As the novel unfolds the ethical choices faced by Celeste, Adam, Jake and Sara and the consequences of their choices become the driving force of the plot. Klein presents strong and believable characters and this reads like a novel that would translate well for the screen.

While Adam is the villain of the piece, each of the main characters makes decisions that are morally questionable giving the reader much to think about, not least whether a ‘clean break’ is ever really possible, which makes the book a good choice for book clubs. There is even a list of discussion points included at the end.

A paperback edition of  Clean Break  was provided free of charge by the publisher for the purpose of this review.

Clean Break by David Klein by David Klein is published by Broadway Paperbacks. New York, 2012.

ISBN 978-0-307-716835-5.

eISBN 978-0-307-59025-1

Published 5 June 2012.

The Unfinished Work of Elizabeth D : A Novel by Nichole Bernier

The Unfinished Work of Elizabeth D is an insightful novel about friendship and marriage that is a beautifully written and compelling read. It is also a thoughtful and thought-provoking examination the impact of fatalism and determinism on friendships and marriages in the post 9/11 world.

When The Unfinished Work of Elizabeth D opens, post 9/11, Elizabeth has died in a plane crash leaving behind a husband, Dave, and three young children. She and Dave had an apparently happy marriage — friends enjoyed socialising at their house where children had space to play and adults could relax and talk.

From her early teens, Elizabeth had kept a journal and recorded her thoughts, described day to day experiences and meditated on her relationships. In her will, she left instructions that her friend Kate should read these journals. We don’t know why she has selected Kate over Dave for this task or what she hoped that Kate would take away from the exercise.

Elizabeth’s journals are both fascinating and a burden for Kate who realises how little she really knew her friend. Certainly, Elizabeth’s life experiences had left her with a bleak view of friendship and marriage: “In the end I go back to that same feeling I’ve always had about confidences. The other person rarely has anything useful to offer and usually you leave feeling no better, sometimes worse.”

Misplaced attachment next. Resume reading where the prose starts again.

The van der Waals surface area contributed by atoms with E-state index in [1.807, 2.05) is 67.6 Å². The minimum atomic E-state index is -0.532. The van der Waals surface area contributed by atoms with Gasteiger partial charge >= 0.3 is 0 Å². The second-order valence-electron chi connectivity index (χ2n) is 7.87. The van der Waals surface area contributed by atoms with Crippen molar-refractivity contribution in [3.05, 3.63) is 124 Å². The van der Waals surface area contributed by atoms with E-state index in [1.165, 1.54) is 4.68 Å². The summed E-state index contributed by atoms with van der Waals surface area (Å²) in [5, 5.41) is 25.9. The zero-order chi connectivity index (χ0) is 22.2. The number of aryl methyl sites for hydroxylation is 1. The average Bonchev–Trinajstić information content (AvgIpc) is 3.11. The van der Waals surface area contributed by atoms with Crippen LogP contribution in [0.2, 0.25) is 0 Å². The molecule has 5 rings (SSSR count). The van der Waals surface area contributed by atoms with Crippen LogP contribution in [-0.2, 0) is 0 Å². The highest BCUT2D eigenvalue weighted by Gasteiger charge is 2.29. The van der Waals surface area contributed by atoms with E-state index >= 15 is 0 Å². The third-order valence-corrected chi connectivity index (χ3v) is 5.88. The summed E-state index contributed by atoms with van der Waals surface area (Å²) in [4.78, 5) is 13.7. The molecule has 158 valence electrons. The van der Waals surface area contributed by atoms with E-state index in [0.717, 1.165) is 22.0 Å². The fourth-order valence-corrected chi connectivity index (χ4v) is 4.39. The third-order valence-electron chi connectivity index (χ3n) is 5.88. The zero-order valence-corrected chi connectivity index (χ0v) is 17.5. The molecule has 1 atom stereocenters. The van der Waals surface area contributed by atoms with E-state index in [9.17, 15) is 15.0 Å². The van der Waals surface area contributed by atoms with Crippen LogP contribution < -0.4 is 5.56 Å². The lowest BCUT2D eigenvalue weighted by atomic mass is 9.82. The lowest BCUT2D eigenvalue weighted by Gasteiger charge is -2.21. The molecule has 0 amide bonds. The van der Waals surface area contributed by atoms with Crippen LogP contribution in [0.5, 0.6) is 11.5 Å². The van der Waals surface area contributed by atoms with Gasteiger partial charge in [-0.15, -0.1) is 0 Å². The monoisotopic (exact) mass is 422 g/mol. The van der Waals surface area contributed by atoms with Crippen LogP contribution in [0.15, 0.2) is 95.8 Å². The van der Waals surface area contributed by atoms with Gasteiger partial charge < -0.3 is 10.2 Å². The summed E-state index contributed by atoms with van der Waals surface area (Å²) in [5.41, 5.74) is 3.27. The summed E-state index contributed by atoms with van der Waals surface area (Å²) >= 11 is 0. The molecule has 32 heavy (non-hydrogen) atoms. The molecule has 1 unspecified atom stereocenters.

As Kate reads the journals and reflects on Elizabeth’s often troubled writing, she too questions how much anyone really can know another person.

By leaving the journals to Kate, Elizabeth creates a tension between Dave and Kate that comes to the fore as Kate becomes  increasingly absorbed in the journals. From the journals, Kate learns more than she might have wished to know about the problems in Elizabeth’s marriage. This new knowledge comes as a burden but it also brings her closer to Elizabeth and makes her miss her even more.

Throughout the journals, we  see that Elizabeth was always aware of the complex interrelationship between fatalism and choice. As she puts it, “It was the opposite of fatalism, this stark recognition of the effects of choices that had not seemed much like choices at the time.”

And, the more she reads, the more Kate herself begins to muse on the fatalistic choices and consequences that determine lives.

This is a skillful and a well told tale that is driven forward by a good mystery but at its heart The Unfinished Work of Elizabeth D is a serious novel that tackles universal themes and will leave you mulling on the issues it raises long after you close the covers.

An advance copy of  The Unfinished Work of Elizabeth D  was provided free of charge by the publisher for the purpose of this review.

The Unfinished Work of Elizabeth D. : a novel by Nichole Bernier is published by Crown Publishing, New York, 2012.
ISBN 978-0-307-88780-1
eISBN 978-0-307-88781-8

Published: 05 June 2012